No matter how accomplished your gardening skills, you’re bound to face problems from time to time. These can include anything from pests and diseases to drought, weeds and even poor germination.
There’s no need to panic – dealing with problems comes second nature to experienced gardeners. It can be tough to lose plants, but the more you learn how to deal with common problems, the fewer plants you’ll lose. But take heart in the knowledge that we all lose plants from time to time. That’s just part and parcel of being a gardener.
Find out how to deal with common garden problems, below.
Aphids on the underside of a leaf
Garden pests can be a nuisance. Some, such as sawfly, eat all the leaves of your plants, leaving only skeletal remains. Others, such as leafminers, cause unsightly markings on leaves, while some, such as slugs and snails, eat young plants whole. Try to remember that all of them are part of your garden’s ecosystem and you shouldn’t worry too much – you’ll be surprised how quickly even the most ravaged plants will grow back. Most ‘pests’, such as aphids (pictured), rarely harm your plants at all, and provide food for those further up the foodchain. The golden rule of pest management is to ensure you attract as many pest predators, such as ladybirds, birds and hedgehogs, to your garden as possible. This army of natural pest control will ensure you rarely have to deal with pests yourself.
However, some pests can, and do kill plants, and it’s these you should concentrate your efforts on. The most common are slugs and snails, which have a tendency to eat very young plants, killing them before they get a chance to become established. Vine weevils are a problem with pot-grown plants as they eat the roots, often causing them to die before you’ve noticed them. Mealybugs and woolly aphids can be a nuisance in greenhouses, where numbers can quickly build.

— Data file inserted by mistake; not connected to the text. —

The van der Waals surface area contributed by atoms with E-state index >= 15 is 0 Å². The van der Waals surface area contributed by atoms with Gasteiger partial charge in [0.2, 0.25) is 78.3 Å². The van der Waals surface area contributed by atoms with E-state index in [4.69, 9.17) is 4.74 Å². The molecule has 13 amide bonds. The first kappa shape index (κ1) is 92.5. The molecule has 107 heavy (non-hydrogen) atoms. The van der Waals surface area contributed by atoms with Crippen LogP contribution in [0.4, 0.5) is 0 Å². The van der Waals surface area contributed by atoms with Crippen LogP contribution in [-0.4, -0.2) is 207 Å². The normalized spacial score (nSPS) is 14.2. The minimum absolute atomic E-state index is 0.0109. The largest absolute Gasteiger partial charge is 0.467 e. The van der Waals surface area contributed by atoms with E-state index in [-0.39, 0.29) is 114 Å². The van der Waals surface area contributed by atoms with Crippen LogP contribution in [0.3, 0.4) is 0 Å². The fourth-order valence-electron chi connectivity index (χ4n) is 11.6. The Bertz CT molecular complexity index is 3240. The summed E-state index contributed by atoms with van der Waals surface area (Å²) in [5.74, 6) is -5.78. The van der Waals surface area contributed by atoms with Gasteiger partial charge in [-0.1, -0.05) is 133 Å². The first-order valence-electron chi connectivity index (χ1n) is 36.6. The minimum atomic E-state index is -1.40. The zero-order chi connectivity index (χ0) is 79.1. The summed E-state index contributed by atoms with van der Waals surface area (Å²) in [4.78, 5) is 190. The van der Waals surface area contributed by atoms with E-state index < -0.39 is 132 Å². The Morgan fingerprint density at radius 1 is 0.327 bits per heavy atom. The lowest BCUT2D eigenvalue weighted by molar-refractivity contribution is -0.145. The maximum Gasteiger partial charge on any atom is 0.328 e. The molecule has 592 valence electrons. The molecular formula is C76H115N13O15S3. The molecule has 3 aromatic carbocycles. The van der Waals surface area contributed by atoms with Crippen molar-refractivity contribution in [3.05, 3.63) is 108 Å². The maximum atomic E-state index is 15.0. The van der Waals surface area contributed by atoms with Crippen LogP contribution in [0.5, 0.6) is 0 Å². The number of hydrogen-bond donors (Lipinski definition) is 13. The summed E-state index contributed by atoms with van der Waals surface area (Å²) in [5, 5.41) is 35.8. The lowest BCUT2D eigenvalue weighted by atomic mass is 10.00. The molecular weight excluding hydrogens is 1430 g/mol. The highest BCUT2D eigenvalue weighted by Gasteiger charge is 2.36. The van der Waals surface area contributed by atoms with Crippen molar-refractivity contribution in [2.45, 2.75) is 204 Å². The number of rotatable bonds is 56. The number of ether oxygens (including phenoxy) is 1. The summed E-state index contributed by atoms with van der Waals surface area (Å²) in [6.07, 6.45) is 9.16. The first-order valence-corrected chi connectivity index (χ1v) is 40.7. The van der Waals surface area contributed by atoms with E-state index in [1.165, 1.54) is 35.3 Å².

Peach leaves with peach leaf curl fungus
Most plants can be affected by disease at some point or other and it’s important to be on the lookout for diseases so you can deal with them as soon as you identify them. This will ensure they don’t take hold and become a serious problem in your garden. Common problems that aren’t too serious include rust and mildew. More serious problems include honey fungus and blight, while fungal diseases such as brown rot and leaf curl are easily nipped in the bud but can become serious if not dealt with straight away.
Just like pests and diseases, there are some weeds that are easy to manage and cause very few problems at all, while other weeds are very hard to eradicate completely. As a general rule, annual weeds such as chickweed and annual mercury, are relatively trouble-free, while perennials such as horsetail and nettles, and biennials such as dandelions, can be more difficult. Non-native weeds such as Japanese knotweed and Himalayan balsam are a cause for serious concern.
Dealing with weeds depends on the weed itself. Brush up on your ID skills and learn how to identify the worst culprits. Do try to remember that many weeds are foodplants for a range of native wildlife, so it’s worth allowing some to flourish in a corner of your garden. Chickweed is a valuable foodplant for some species of moth, nettles are eaten by the caterpillars of many garden butterflies, and dandelions provide an important early source of nectar for bees.
Watering container-grown plants
Long hot summers are the stuff of dreams for many of us, but they can make gardening a chore. Plants need extra water to cope with the hot, dry conditions, and those growing in pots will need watering daily. Bear in mind that flowering plants produce less nectar in dry weather, so bees and other pollinators may go hungry. Therefore it’s essential that we keep watering plants so they provide food and shelter for wildlife, as well as enjoyment for us.
When watering the garden it’s best practice to be as frugal as possible – you don’t know when it will rain again and some companies may impose a hosepipe ban if water stocks become low. Use grey water as much as possible, and mulch plants with compost, leafmould or stones after watering to keep the soil moist.